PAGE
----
The challenges that exist for growth and stability in higher education are well documented. The biggest concerns that Strategic Enrollment Management leaders from Othot’s Partner Schools consistently share are (1) a decrease in demographics, (2) an imbalance between sticker price of college and ability to pay, and (3) questions around the ROI on higher education.
Recent analysis, surveys, and data that have been referenced and reported on within the past month are doing nothing to mitigate these concerns.
Here are a few that have caught our attention:
- According to new data from the National Student Clearinghouse Research Center, the number of students enrolled in college has dipped slightly below 18 million for the first time in a decade. And while decreases in enrollment are not unexpected in a strong economy, future growth or recovery is not expected over the next 10 years.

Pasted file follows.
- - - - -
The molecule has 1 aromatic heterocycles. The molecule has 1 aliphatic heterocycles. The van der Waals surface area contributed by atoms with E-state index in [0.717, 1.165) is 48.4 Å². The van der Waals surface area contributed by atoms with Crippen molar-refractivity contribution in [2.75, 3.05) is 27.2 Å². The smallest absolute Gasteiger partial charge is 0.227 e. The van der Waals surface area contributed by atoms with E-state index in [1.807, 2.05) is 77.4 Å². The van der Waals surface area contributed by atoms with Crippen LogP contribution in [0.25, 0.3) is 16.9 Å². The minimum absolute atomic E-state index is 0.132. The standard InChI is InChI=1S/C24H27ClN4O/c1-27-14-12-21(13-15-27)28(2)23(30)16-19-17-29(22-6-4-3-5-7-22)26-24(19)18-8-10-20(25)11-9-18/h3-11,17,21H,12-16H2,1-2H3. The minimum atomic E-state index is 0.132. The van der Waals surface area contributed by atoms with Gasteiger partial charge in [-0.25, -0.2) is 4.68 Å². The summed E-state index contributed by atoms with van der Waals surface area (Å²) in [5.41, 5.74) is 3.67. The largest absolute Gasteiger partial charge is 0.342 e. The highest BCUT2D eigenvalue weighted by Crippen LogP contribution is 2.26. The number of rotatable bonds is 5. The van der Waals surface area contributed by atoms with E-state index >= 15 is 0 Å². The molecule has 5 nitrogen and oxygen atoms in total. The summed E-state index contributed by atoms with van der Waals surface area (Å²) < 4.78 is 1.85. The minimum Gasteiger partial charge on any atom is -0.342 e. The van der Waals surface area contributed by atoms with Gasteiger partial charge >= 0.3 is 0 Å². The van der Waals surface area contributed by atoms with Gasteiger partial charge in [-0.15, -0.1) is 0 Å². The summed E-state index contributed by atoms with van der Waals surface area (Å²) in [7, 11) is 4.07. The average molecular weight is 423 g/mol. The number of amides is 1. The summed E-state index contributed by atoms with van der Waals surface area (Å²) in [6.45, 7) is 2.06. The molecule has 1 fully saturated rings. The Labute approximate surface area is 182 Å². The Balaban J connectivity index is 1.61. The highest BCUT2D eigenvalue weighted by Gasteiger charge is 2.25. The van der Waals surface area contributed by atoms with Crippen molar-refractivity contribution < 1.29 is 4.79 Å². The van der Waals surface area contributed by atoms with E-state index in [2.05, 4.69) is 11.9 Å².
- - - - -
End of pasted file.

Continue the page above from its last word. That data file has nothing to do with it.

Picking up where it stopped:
- Moody’s, which cited recent data from the National Center for Education Statistics (NCES), notes that the number of high school graduates will increase only 0.2% over the next nine years, compared to 6% during the last nine years. Colleges in the Northeast and Midwest are expected to be the hardest hit, with high school graduate declines of 4% and 2%, respectively. The South, however, is expected to see a 6% uptick in high school graduates.
- U.S. demographics are also shifting. The number of high school graduates is flat — and in some cases declining — because of lower birth rates about 20 years ago. Those numbers are also projected to decline, so the trend of fewer high school students isn’t going away anytime soon. Moreover, growth is expected to come from underrepresented student populations in the coming years.
- Student perceptions about the value of a college education may also be shifting. When asked how important a college education is today, 41% of U.S. adults aged 18-29 say “very important,” which is down a whopping 45% since 2013 when 74% said the same. And what about the notion that if it is more expensive, it must be better. Not so, according to a new study published in The Journal of Consumer Affairs. It turns out the cost of a college does not predict higher alumni ratings about the quality of their education. In fact, the opposite is true: total cost of attendance predicts lower ratings.
Analytics are a Valuable Tool